"We continuously strive to leave customers satisfied because we care about our reputation," the company said in a statement.
Donnie Wade is not one of those satisfied customers. He got the detailed invoices from his insurance company while his furniture was still in storage. Then he decided to go into surveillance mode.
He says the company told him they had to keep his furniture in a "climate controlled warehouse" more than an hour away in Commerce. Wade thinks that's why his moving bill was so high.
But Wade noticed a Doraville address on one of the company emails, a place much closer to his home. So on the day his furniture was supposed to be returned, he got up at 5 in the morning and staked out that Doraville location.
Around 8 AM he watched as the movers loaded his basement furniture from that Doraville warehouse into a rental van.
"In our business, we call that the money shot," the FOX 5 I-Team told Wade.
"Yes, I thought I had the money shot. I was pretty pleased with myself when I called my wife after I started recording."
The Wades asked for a meeting with George Caswell, EWR's chief financial officer. Donnie secretly taped that one, too.
Wade: "Can you tell us why you bring our stuff all the way to Commerce?"
Caswell: "Uh, because we have 10,000 square foot of storage space is what we do."
Then Donnie showed him his Doraville pictures.
Donnie: "You charged us 2000 dollars to take our stuff to Commerce to put in climate control but you stuck it in a nasty warehouse in Atlanta. It's itemized on the bill."
Caswell: "I apologize. This is not how our company is."
Tim Beahan is George's brother and fellow owner.
"I don't want to lie to an insurance company or a customer ever," Beahan told the FOX 5 I-Team as we stood outside that Commerce warehouse. "Because that's just not good for business. You can't stay in business if you do that."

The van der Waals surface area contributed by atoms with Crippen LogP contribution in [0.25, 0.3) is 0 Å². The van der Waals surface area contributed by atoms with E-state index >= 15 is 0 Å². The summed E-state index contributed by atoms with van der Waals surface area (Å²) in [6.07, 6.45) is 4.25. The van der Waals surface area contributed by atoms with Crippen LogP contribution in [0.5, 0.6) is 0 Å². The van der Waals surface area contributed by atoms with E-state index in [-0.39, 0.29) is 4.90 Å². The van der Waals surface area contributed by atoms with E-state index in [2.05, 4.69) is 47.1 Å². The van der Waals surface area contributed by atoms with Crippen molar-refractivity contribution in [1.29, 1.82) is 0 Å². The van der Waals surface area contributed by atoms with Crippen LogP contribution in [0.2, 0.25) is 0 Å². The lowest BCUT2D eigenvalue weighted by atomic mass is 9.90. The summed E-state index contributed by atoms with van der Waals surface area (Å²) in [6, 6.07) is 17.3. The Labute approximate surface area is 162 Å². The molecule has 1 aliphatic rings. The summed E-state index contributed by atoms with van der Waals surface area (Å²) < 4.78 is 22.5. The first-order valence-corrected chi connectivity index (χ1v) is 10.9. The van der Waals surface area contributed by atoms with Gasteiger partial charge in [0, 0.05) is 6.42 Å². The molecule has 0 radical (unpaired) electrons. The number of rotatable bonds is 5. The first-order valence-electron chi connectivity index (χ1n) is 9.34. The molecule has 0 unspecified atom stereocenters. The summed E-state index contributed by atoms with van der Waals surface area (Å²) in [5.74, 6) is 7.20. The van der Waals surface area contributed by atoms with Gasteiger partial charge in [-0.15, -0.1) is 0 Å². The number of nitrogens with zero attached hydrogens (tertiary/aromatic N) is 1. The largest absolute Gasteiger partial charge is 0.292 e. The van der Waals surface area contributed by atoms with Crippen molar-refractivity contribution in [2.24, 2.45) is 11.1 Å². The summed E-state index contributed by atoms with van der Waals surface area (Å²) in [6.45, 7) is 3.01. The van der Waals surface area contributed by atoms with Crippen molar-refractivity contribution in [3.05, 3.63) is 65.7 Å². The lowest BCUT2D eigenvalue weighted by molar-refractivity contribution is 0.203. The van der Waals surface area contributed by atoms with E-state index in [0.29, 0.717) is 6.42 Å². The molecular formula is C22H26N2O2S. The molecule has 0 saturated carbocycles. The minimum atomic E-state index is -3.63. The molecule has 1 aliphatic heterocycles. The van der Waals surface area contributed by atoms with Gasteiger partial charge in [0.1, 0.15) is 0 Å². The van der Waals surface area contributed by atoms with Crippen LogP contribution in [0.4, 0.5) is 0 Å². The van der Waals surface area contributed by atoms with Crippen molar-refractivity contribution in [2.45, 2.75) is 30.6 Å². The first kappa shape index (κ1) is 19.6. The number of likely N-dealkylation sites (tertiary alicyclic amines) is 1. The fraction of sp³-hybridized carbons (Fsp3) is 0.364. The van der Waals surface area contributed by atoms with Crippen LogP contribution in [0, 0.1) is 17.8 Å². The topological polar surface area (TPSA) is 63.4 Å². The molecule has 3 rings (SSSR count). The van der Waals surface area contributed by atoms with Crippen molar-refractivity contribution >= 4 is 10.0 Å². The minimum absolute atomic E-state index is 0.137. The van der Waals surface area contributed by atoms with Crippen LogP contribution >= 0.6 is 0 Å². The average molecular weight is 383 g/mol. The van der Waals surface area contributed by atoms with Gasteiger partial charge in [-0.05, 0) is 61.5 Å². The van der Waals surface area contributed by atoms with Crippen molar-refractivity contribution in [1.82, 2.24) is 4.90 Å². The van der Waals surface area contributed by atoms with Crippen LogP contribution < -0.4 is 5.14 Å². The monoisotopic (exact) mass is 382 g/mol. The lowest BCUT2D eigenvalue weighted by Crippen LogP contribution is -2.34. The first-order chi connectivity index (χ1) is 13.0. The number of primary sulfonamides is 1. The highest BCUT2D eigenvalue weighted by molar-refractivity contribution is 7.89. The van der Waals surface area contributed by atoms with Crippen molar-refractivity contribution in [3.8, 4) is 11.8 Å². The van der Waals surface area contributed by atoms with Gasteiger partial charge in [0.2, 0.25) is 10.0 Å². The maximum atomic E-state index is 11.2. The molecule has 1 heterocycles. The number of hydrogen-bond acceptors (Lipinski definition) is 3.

Turns out, the Commerce location is only now being fitted for climate controlled storage.
"They didn't have their stuff shipped all the way up here to Commerce," the FOX 5 I-Team told Beahan. "There's evidence your folks lied."
"Well, I'll have to look at it," Beahan said. "But every time we have a customer who complains, we try to make the invoice correct."
FOX 5 I-Team: "How does a customer know that you're really telling their insurance company the truth?"
"Because the adjuster is required to come out and look at the job site," Beahan answered. "And look at the contents. And we give them full access and reasonable right to inspect everything."
Yet when the FOX 5 I-Team reviewed the Wades' moving bill, we noticed the insurance company paid $582.78 for the basement furniture to be moved a second time "for ozone treatment."
Beahan admitted later that never happened, blaming "a cut and paste error" on the invoice they submitted.
They sent the Wades a check, waived the 12,000 dollars in remediation charges and said the employees who lied to the Wades about their furniture will be reprimanded.
Beahan: "We want to do the right thing by all our customers."